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Happy Birthday, Sigmund

My parents both studied Psychology as undergraduates in the 1970s. When my mother told her father she was majoring in Psychology, he asked, “What are you going to do? Sell Psychology?” That anecdote has nothing to do with my point, but makes me smile. My point is that my parents both studied Psychology as undergraduates in the 1970s when Freudian analysis was the “it” mode of psychotherapy.

Flash-forward thirty-something years later when, at age sixteen, I was perusing the bookshelves in our basement and found their combined collection of $2 paperbacks of Freud’s works. I felt like Ariel in The Little Mermaid: “Look at this trove! Treasures untold!”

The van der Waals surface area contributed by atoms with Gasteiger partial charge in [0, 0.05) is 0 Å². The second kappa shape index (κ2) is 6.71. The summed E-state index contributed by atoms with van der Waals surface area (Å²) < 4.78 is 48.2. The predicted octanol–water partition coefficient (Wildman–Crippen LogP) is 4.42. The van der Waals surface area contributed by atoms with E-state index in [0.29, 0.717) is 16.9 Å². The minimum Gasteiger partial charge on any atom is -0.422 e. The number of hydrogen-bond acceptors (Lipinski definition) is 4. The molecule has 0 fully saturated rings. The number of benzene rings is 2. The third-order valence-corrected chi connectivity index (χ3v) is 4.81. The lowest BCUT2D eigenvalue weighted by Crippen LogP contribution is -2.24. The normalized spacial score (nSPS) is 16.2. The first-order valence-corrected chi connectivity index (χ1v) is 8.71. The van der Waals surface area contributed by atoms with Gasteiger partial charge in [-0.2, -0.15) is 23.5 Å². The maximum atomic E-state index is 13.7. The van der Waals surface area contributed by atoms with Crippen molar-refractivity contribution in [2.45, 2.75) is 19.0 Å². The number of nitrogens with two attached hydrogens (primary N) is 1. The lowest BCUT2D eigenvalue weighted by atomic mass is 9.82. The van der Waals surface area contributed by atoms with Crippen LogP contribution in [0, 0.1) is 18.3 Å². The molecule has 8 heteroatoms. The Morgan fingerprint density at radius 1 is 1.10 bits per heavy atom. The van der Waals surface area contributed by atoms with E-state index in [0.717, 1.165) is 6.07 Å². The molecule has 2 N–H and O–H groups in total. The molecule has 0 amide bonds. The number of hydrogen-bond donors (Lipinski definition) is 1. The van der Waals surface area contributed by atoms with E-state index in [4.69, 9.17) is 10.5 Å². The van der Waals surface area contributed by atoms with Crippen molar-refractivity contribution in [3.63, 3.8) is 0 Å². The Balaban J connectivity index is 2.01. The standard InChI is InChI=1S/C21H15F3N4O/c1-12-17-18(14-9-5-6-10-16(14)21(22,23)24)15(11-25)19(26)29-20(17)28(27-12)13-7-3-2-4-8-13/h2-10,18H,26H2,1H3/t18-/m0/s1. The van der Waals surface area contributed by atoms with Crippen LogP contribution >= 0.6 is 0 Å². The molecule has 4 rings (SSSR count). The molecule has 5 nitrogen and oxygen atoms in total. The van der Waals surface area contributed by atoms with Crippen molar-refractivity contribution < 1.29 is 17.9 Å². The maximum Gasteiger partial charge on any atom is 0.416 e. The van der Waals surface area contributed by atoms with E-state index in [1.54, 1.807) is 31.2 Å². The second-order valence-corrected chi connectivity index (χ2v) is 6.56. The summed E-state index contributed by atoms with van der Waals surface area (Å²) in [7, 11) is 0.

The timing was somewhat fortuitous because suddenly, Freud was everywhere. I was about to study Oedipus Rex in English class. When reading Federico García Lorca’s La Casa de Bernarda Alba in AP Spanish Literature, I struggled to adequately translate my thoughts, but was ultimately able to smugly announce that la caña de Bernarda es un símbolo fálico. One day in History, my teacher told one of the popular boys to stop playing with his lacrosse stick; I loudly offered, “Well, you know what Freud would say.”